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Trust and control (as Re: [xml-dev] Here's how to process XML documentswritten in German)

Somewhere along the line programmers learned that only completely 
perfect messages should be accepted.  In the early days this could be 
explained by lack of resources for handling variation, but somehow it 
developed into a deep brittleness in computing culture and infects our 
tools as well.

It's less a question of trust than a question of control, an insistence 
that every contract be met precisely for fear that we will be paralyzed 
if something is out of step.

I could see the value of well-formedness, though I question even that 
lately.  I don't understand, though, why we regularly insist that the 
only information worth processing is that which arrived in pristine 

Programmers of the world, throw away your schemas!  You have nothing to 
lose but your existing toolset! (aka your chains...)


On 1/31/13 5:41 AM, Costello, Roger L. wrote:
> Michael Kay wrote:
> Tony prefaced his advice with "if you can't trust...". You (Roger)
> left that bit out.
> Perhaps you did this on the basis that you should never trust
> anything. But if you don't trust anything, why are you processing the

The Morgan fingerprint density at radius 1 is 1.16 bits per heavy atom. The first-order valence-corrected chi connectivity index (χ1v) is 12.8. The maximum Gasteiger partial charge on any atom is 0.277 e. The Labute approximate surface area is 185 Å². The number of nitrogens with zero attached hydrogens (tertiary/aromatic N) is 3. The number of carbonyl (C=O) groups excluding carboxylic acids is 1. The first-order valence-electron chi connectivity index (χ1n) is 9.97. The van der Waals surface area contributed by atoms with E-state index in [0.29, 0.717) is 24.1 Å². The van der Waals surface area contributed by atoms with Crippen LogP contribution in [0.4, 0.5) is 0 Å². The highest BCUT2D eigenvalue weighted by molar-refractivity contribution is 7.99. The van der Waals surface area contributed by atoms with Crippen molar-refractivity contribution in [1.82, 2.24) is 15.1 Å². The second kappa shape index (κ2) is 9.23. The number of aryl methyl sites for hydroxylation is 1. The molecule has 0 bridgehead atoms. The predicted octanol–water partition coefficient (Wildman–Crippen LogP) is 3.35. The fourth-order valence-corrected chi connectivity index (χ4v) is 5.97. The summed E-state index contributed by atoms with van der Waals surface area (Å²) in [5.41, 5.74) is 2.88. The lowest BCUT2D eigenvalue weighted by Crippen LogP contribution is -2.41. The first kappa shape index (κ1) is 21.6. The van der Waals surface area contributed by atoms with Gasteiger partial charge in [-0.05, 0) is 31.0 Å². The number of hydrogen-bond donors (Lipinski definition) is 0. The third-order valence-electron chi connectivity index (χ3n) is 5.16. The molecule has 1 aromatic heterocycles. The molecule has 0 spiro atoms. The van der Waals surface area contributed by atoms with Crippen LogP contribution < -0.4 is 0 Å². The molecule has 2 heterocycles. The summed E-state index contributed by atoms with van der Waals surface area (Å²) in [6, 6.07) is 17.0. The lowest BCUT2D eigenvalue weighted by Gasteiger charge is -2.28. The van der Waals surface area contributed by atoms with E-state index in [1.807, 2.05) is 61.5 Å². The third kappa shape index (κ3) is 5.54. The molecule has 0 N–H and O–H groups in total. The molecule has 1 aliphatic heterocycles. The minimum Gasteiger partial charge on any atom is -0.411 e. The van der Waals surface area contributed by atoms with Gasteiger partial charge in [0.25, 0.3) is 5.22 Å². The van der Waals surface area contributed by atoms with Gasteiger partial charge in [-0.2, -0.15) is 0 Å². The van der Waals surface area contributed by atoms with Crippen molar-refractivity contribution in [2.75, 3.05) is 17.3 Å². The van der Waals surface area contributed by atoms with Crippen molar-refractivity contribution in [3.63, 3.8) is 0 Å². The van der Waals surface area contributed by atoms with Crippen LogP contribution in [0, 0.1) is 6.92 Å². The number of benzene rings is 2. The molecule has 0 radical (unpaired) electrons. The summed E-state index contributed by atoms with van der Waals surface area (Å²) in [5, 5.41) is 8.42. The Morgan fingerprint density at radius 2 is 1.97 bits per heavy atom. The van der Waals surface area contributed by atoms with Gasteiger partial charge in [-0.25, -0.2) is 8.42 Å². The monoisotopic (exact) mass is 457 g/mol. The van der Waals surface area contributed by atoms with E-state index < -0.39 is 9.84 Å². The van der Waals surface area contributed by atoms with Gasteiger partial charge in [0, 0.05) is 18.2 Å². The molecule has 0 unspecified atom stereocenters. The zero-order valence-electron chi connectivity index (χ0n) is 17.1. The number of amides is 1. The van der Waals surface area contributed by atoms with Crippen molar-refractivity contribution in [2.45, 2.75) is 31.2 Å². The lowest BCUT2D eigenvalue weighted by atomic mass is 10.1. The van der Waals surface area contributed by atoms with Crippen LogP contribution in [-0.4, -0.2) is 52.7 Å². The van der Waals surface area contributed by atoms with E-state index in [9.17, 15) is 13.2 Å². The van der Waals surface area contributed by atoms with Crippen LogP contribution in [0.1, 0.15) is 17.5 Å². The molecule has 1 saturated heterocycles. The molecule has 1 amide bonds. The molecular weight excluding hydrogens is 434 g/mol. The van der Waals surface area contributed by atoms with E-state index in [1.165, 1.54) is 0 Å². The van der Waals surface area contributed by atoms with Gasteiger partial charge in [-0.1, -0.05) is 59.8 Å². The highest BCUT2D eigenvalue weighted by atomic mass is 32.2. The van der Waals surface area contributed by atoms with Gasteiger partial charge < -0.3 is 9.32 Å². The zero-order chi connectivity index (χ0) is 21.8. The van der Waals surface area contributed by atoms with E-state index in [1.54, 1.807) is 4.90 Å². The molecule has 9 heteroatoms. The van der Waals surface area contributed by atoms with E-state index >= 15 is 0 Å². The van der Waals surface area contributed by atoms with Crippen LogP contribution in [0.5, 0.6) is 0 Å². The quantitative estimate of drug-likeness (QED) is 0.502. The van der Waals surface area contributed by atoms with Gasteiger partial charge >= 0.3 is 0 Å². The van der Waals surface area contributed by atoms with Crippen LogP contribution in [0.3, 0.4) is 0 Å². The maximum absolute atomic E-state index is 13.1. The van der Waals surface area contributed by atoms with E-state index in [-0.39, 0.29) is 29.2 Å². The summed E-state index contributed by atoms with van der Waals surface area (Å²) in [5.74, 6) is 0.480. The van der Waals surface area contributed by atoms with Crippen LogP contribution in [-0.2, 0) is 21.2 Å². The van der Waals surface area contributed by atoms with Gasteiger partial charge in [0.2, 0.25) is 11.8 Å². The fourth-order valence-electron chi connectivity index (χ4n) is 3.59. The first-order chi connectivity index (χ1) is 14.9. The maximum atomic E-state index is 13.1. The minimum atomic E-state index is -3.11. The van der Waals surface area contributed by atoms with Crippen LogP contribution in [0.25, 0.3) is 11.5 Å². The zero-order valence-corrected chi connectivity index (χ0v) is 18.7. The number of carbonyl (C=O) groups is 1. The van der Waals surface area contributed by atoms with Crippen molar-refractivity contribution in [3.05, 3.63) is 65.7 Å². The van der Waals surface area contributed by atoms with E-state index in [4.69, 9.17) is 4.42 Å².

> XML at all?
> That is a fascinating and puzzling set of statements Michael.
> Yes, I never trust any external input. (That is, I design my
> applications and web services such that external input is not
> trusted.) I rigorously scrutinize external input prior to allowing it
> into my application or web service:
> I validate the input against a tightly constrained XML Schema and
> Schematron schema.
> This helps to ensure that the data ingested by my applications and
> web services receive is the data they expect to ingest.
> Based on the recent discussions I am thinking that it may be wise to
> also add normalization to the external input scrutinizer.
> Why would an application or web service be designed to trust external
> input? Perhaps there are circumstances where external input can be
> trusted, but surely they are extremely rare?

Simon St.Laurent

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